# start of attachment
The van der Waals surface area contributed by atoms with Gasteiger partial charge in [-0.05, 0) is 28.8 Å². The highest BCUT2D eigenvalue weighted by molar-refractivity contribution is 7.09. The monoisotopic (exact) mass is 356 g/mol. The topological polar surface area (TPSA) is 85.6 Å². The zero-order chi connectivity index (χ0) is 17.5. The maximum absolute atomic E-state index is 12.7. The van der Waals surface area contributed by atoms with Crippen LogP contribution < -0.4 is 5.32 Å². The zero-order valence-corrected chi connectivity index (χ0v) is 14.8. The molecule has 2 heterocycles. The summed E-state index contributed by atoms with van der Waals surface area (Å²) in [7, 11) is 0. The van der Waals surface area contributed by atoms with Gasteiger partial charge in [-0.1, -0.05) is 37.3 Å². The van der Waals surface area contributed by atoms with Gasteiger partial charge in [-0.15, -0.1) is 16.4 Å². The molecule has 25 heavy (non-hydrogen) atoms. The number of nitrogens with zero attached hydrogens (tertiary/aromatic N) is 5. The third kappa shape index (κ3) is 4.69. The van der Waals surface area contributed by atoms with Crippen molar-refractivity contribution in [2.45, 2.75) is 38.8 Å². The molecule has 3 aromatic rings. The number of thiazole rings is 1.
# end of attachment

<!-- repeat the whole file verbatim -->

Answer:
The van der Waals surface area contributed by atoms with Gasteiger partial charge in [-0.05, 0) is 28.8 Å². The highest BCUT2D eigenvalue weighted by molar-refractivity contribution is 7.09. The monoisotopic (exact) mass is 356 g/mol. The topological polar surface area (TPSA) is 85.6 Å². The zero-order chi connectivity index (χ0) is 17.5. The maximum absolute atomic E-state index is 12.7. The van der Waals surface area contributed by atoms with Crippen LogP contribution < -0.4 is 5.32 Å². The zero-order valence-corrected chi connectivity index (χ0v) is 14.8. The molecule has 2 heterocycles. The summed E-state index contributed by atoms with van der Waals surface area (Å²) in [7, 11) is 0. The van der Waals surface area contributed by atoms with Gasteiger partial charge in [-0.1, -0.05) is 37.3 Å². The van der Waals surface area contributed by atoms with Gasteiger partial charge in [-0.15, -0.1) is 16.4 Å². The molecule has 25 heavy (non-hydrogen) atoms. The number of nitrogens with zero attached hydrogens (tertiary/aromatic N) is 5. The third kappa shape index (κ3) is 4.69. The van der Waals surface area contributed by atoms with Crippen molar-refractivity contribution in [2.45, 2.75) is 38.8 Å². The molecule has 3 aromatic rings. The number of thiazole rings is 1.